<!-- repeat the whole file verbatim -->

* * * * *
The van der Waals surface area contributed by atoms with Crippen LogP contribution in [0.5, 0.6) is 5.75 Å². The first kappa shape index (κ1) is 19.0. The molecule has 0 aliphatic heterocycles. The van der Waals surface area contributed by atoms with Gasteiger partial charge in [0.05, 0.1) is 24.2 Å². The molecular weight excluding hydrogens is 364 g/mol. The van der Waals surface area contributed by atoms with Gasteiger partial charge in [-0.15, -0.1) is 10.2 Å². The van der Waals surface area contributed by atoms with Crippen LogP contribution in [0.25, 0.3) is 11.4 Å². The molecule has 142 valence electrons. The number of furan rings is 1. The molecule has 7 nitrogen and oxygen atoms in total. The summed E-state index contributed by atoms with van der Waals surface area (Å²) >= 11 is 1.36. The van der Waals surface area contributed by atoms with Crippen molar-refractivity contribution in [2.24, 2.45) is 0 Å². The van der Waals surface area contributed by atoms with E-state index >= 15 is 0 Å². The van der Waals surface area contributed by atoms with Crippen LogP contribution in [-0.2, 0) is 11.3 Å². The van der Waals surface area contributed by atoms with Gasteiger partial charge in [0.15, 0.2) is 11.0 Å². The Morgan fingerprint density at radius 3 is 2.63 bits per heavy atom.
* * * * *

The van der Waals surface area contributed by atoms with Crippen LogP contribution in [0.5, 0.6) is 5.75 Å². The first kappa shape index (κ1) is 19.0. The molecule has 0 aliphatic heterocycles. The van der Waals surface area contributed by atoms with Gasteiger partial charge in [0.05, 0.1) is 24.2 Å². The molecular weight excluding hydrogens is 364 g/mol. The van der Waals surface area contributed by atoms with Gasteiger partial charge in [-0.15, -0.1) is 10.2 Å². The van der Waals surface area contributed by atoms with Crippen LogP contribution in [0.25, 0.3) is 11.4 Å². The molecule has 142 valence electrons. The number of furan rings is 1. The molecule has 7 nitrogen and oxygen atoms in total. The summed E-state index contributed by atoms with van der Waals surface area (Å²) >= 11 is 1.36. The van der Waals surface area contributed by atoms with Crippen molar-refractivity contribution in [2.24, 2.45) is 0 Å². The van der Waals surface area contributed by atoms with E-state index >= 15 is 0 Å². The van der Waals surface area contributed by atoms with Crippen LogP contribution in [-0.2, 0) is 11.3 Å². The van der Waals surface area contributed by atoms with Gasteiger partial charge in [0.15, 0.2) is 11.0 Å². The Morgan fingerprint density at radius 3 is 2.63 bits per heavy atom.